Some people will come up with a workable idea for estimating the total number of penguins immediately, while others may need some direction. It helps to start with a sample of one sub-region, as directed in this part. Some people will suggest multiplying the number of dots in the one sub-region by 100. Next, a sample of two and then three sub-regions can evolve into the idea of averaging the number of dots in the sub-regions before multiplying by 100.
This sample of one sub-region shows five penguins:
Based on this limited information, you might guess that each and every sub-region contains five penguins. Since there are 100 sub-regions, your estimate of the total number of penguins would be 100 x 5 = 500.
This sample of two sub-regions contains 5 + 6 = 11 penguins, or an average of 11/2 penguins per sub-region:
Based on this limited information, you might guess that the average for all 100 sub-regions is 11/2 penguins. Since there are 100 sub-regions, your estimate of the total number of penguins would be 100 x (11/2) = 550.
This sample of three sub-regions contains 5 + 6 + 3 = 14 penguins, or an average of 14/3 penguins per sub-region:
Based on this limited information, you might guess that the average for all 100 sub-regions is 14/3 penguins. Since there are 100 sub-regions, your estimate of the total number of penguins would be 100 x (14/3) = 1,400/3, or, to the nearest penguin, 467 penguins.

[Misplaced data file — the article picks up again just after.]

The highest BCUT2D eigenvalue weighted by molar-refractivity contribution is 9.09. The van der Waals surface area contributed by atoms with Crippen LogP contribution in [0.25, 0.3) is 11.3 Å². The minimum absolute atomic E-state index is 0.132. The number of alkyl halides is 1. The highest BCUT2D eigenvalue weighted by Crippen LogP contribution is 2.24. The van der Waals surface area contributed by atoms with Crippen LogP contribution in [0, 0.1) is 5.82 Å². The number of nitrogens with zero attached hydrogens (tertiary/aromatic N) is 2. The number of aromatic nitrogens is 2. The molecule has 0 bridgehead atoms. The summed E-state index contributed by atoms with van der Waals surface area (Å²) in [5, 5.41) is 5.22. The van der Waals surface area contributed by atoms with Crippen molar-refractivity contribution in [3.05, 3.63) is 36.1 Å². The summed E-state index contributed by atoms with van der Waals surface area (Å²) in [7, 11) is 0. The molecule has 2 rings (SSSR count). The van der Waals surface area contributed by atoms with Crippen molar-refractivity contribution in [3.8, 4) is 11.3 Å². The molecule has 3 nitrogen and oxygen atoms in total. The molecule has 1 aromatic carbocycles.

Here is the completed table:
First, find the average number of penguins in each sub-region of the sample. The total number of penguins is 5 + 6 + 6 + 7 + 5 + 2 + 1 + 5 + 5 + 3 = 45. Since there are 10 sub-regions in the sample, the average number of penguins is 45/10. Therefore, a good estimate for the total number of penguins is 100 x 45/10 = 450 penguins.
Session 1 Statistics As Problem Solving
Consider statistics as a problem-solving process and examine its four components: asking questions, collecting appropriate data, analyzing the data, and interpreting the results. This session investigates the nature of data and its potential sources of variation. Variables, bias, and random sampling are introduced.
Session 2 Data Organization and Representation